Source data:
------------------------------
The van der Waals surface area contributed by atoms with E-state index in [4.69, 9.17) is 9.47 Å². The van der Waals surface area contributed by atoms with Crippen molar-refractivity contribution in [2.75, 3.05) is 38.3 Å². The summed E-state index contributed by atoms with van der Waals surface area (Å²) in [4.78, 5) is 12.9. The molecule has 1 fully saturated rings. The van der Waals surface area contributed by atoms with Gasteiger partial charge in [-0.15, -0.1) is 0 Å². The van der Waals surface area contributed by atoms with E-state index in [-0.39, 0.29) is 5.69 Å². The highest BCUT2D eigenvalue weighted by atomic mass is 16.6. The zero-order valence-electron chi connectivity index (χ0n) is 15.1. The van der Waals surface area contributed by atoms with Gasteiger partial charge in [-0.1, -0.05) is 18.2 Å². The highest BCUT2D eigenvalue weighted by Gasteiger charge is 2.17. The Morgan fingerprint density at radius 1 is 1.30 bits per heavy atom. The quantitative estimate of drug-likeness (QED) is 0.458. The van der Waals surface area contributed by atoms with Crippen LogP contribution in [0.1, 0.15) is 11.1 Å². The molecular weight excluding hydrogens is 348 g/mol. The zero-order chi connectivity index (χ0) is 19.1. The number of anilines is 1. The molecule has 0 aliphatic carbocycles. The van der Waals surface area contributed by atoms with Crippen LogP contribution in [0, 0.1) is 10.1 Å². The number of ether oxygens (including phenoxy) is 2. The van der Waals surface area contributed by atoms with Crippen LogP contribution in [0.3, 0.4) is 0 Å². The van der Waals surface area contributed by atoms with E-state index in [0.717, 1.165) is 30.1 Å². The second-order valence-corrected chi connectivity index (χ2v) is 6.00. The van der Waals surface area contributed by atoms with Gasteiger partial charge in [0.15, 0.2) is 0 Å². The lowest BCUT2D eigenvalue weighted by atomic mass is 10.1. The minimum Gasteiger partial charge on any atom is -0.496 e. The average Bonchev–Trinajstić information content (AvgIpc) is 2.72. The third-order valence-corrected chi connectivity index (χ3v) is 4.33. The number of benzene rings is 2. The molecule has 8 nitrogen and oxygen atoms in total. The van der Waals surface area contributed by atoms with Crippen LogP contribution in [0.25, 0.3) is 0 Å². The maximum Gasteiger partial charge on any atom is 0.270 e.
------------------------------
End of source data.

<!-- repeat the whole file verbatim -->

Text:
The van der Waals surface area contributed by atoms with E-state index in [4.69, 9.17) is 9.47 Å². The van der Waals surface area contributed by atoms with Crippen molar-refractivity contribution in [2.75, 3.05) is 38.3 Å². The summed E-state index contributed by atoms with van der Waals surface area (Å²) in [4.78, 5) is 12.9. The molecule has 1 fully saturated rings. The van der Waals surface area contributed by atoms with Gasteiger partial charge in [-0.15, -0.1) is 0 Å². The van der Waals surface area contributed by atoms with E-state index in [-0.39, 0.29) is 5.69 Å². The highest BCUT2D eigenvalue weighted by atomic mass is 16.6. The zero-order valence-electron chi connectivity index (χ0n) is 15.1. The van der Waals surface area contributed by atoms with Gasteiger partial charge in [-0.1, -0.05) is 18.2 Å². The highest BCUT2D eigenvalue weighted by Gasteiger charge is 2.17. The Morgan fingerprint density at radius 1 is 1.30 bits per heavy atom. The quantitative estimate of drug-likeness (QED) is 0.458. The van der Waals surface area contributed by atoms with Crippen LogP contribution in [0.1, 0.15) is 11.1 Å². The molecular weight excluding hydrogens is 348 g/mol. The zero-order chi connectivity index (χ0) is 19.1. The number of anilines is 1. The molecule has 0 aliphatic carbocycles. The van der Waals surface area contributed by atoms with Crippen LogP contribution in [0, 0.1) is 10.1 Å². The number of ether oxygens (including phenoxy) is 2. The van der Waals surface area contributed by atoms with Crippen LogP contribution in [0.3, 0.4) is 0 Å². The van der Waals surface area contributed by atoms with E-state index in [0.717, 1.165) is 30.1 Å². The second-order valence-corrected chi connectivity index (χ2v) is 6.00. The van der Waals surface area contributed by atoms with Gasteiger partial charge in [0.15, 0.2) is 0 Å². The lowest BCUT2D eigenvalue weighted by atomic mass is 10.1. The minimum Gasteiger partial charge on any atom is -0.496 e. The average Bonchev–Trinajstić information content (AvgIpc) is 2.72. The third-order valence-corrected chi connectivity index (χ3v) is 4.33. The number of benzene rings is 2. The molecule has 8 nitrogen and oxygen atoms in total. The van der Waals surface area contributed by atoms with Crippen LogP contribution in [0.25, 0.3) is 0 Å². The maximum Gasteiger partial charge on any atom is 0.270 e.